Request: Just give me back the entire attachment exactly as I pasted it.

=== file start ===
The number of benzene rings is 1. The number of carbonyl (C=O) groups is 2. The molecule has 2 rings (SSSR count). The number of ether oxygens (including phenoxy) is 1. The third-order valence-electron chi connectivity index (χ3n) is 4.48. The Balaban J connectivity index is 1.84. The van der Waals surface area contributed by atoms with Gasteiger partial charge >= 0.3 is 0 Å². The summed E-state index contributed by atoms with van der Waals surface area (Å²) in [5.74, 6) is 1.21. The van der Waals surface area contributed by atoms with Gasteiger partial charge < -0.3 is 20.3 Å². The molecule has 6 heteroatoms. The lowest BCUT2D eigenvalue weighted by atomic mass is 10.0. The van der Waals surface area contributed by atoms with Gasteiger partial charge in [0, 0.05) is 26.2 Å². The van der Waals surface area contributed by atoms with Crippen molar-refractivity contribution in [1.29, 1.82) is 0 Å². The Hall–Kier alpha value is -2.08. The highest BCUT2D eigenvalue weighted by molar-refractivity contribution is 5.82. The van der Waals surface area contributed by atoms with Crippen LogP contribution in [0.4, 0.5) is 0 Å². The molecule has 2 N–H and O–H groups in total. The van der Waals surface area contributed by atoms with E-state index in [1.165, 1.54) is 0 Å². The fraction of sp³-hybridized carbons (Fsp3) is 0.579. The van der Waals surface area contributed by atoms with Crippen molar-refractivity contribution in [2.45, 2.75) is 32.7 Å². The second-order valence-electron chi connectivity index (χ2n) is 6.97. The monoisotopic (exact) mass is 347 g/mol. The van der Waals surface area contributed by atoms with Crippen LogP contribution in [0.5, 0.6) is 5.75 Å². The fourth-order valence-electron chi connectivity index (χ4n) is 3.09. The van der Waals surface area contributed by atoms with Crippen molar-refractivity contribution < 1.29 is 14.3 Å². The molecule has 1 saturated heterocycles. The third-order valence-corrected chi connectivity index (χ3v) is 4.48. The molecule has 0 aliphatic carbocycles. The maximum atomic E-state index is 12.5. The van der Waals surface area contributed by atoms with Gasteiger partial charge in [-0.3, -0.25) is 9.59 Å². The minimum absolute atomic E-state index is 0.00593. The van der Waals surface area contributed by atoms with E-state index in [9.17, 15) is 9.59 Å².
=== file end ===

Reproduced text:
The number of benzene rings is 1. The number of carbonyl (C=O) groups is 2. The molecule has 2 rings (SSSR count). The number of ether oxygens (including phenoxy) is 1. The third-order valence-electron chi connectivity index (χ3n) is 4.48. The Balaban J connectivity index is 1.84. The van der Waals surface area contributed by atoms with Gasteiger partial charge >= 0.3 is 0 Å². The summed E-state index contributed by atoms with van der Waals surface area (Å²) in [5.74, 6) is 1.21. The van der Waals surface area contributed by atoms with Gasteiger partial charge < -0.3 is 20.3 Å². The molecule has 6 heteroatoms. The lowest BCUT2D eigenvalue weighted by atomic mass is 10.0. The van der Waals surface area contributed by atoms with Gasteiger partial charge in [0, 0.05) is 26.2 Å². The van der Waals surface area contributed by atoms with Crippen molar-refractivity contribution in [1.29, 1.82) is 0 Å². The Hall–Kier alpha value is -2.08. The highest BCUT2D eigenvalue weighted by molar-refractivity contribution is 5.82. The van der Waals surface area contributed by atoms with Crippen LogP contribution in [0.4, 0.5) is 0 Å². The molecule has 2 N–H and O–H groups in total. The van der Waals surface area contributed by atoms with E-state index in [1.165, 1.54) is 0 Å². The fraction of sp³-hybridized carbons (Fsp3) is 0.579. The van der Waals surface area contributed by atoms with Crippen molar-refractivity contribution in [2.45, 2.75) is 32.7 Å². The second-order valence-electron chi connectivity index (χ2n) is 6.97. The monoisotopic (exact) mass is 347 g/mol. The van der Waals surface area contributed by atoms with Crippen LogP contribution in [0.5, 0.6) is 5.75 Å². The fourth-order valence-electron chi connectivity index (χ4n) is 3.09. The van der Waals surface area contributed by atoms with Crippen molar-refractivity contribution < 1.29 is 14.3 Å². The molecule has 1 saturated heterocycles. The third-order valence-corrected chi connectivity index (χ3v) is 4.48. The molecule has 0 aliphatic carbocycles. The maximum atomic E-state index is 12.5. The van der Waals surface area contributed by atoms with Gasteiger partial charge in [-0.3, -0.25) is 9.59 Å². The minimum absolute atomic E-state index is 0.00593. The van der Waals surface area contributed by atoms with E-state index in [9.17, 15) is 9.59 Å².